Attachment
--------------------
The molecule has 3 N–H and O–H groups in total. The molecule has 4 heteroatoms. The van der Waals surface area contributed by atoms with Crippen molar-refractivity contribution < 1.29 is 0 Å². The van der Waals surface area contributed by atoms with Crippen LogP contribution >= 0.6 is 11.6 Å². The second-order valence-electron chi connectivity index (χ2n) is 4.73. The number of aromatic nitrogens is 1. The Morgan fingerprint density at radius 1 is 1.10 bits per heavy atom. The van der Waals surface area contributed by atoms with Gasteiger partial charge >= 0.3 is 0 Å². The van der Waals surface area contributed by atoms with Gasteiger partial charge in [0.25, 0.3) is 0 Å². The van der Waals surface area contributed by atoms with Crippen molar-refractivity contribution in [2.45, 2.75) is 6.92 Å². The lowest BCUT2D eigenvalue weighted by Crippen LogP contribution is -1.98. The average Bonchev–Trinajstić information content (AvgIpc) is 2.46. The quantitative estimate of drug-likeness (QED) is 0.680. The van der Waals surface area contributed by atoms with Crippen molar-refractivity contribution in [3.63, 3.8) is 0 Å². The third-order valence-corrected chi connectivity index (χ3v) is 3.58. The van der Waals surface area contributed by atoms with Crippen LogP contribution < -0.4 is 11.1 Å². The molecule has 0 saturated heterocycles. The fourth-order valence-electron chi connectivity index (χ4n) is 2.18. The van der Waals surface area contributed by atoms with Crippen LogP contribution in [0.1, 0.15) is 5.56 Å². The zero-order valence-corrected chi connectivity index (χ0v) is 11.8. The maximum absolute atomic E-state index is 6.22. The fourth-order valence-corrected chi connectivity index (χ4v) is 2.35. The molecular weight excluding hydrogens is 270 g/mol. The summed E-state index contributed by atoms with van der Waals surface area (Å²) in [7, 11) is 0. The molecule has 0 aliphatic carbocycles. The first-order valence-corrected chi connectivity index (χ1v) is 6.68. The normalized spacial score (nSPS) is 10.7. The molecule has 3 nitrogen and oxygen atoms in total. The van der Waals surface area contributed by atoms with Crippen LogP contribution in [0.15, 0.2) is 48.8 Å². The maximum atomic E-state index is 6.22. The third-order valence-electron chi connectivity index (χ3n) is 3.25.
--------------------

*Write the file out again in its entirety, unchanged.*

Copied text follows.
The molecule has 3 N–H and O–H groups in total. The molecule has 4 heteroatoms. The van der Waals surface area contributed by atoms with Crippen molar-refractivity contribution < 1.29 is 0 Å². The van der Waals surface area contributed by atoms with Crippen LogP contribution >= 0.6 is 11.6 Å². The second-order valence-electron chi connectivity index (χ2n) is 4.73. The number of aromatic nitrogens is 1. The Morgan fingerprint density at radius 1 is 1.10 bits per heavy atom. The van der Waals surface area contributed by atoms with Gasteiger partial charge >= 0.3 is 0 Å². The van der Waals surface area contributed by atoms with Gasteiger partial charge in [0.25, 0.3) is 0 Å². The van der Waals surface area contributed by atoms with Crippen molar-refractivity contribution in [2.45, 2.75) is 6.92 Å². The lowest BCUT2D eigenvalue weighted by Crippen LogP contribution is -1.98. The average Bonchev–Trinajstić information content (AvgIpc) is 2.46. The quantitative estimate of drug-likeness (QED) is 0.680. The van der Waals surface area contributed by atoms with Crippen molar-refractivity contribution in [3.63, 3.8) is 0 Å². The third-order valence-corrected chi connectivity index (χ3v) is 3.58. The van der Waals surface area contributed by atoms with Crippen LogP contribution < -0.4 is 11.1 Å². The molecule has 0 saturated heterocycles. The fourth-order valence-electron chi connectivity index (χ4n) is 2.18. The van der Waals surface area contributed by atoms with Crippen LogP contribution in [0.1, 0.15) is 5.56 Å². The zero-order valence-corrected chi connectivity index (χ0v) is 11.8. The maximum absolute atomic E-state index is 6.22. The fourth-order valence-corrected chi connectivity index (χ4v) is 2.35. The molecular weight excluding hydrogens is 270 g/mol. The summed E-state index contributed by atoms with van der Waals surface area (Å²) in [7, 11) is 0. The molecule has 0 aliphatic carbocycles. The first-order valence-corrected chi connectivity index (χ1v) is 6.68. The normalized spacial score (nSPS) is 10.7. The molecule has 3 nitrogen and oxygen atoms in total. The van der Waals surface area contributed by atoms with Crippen LogP contribution in [0.15, 0.2) is 48.8 Å². The maximum atomic E-state index is 6.22. The third-order valence-electron chi connectivity index (χ3n) is 3.25.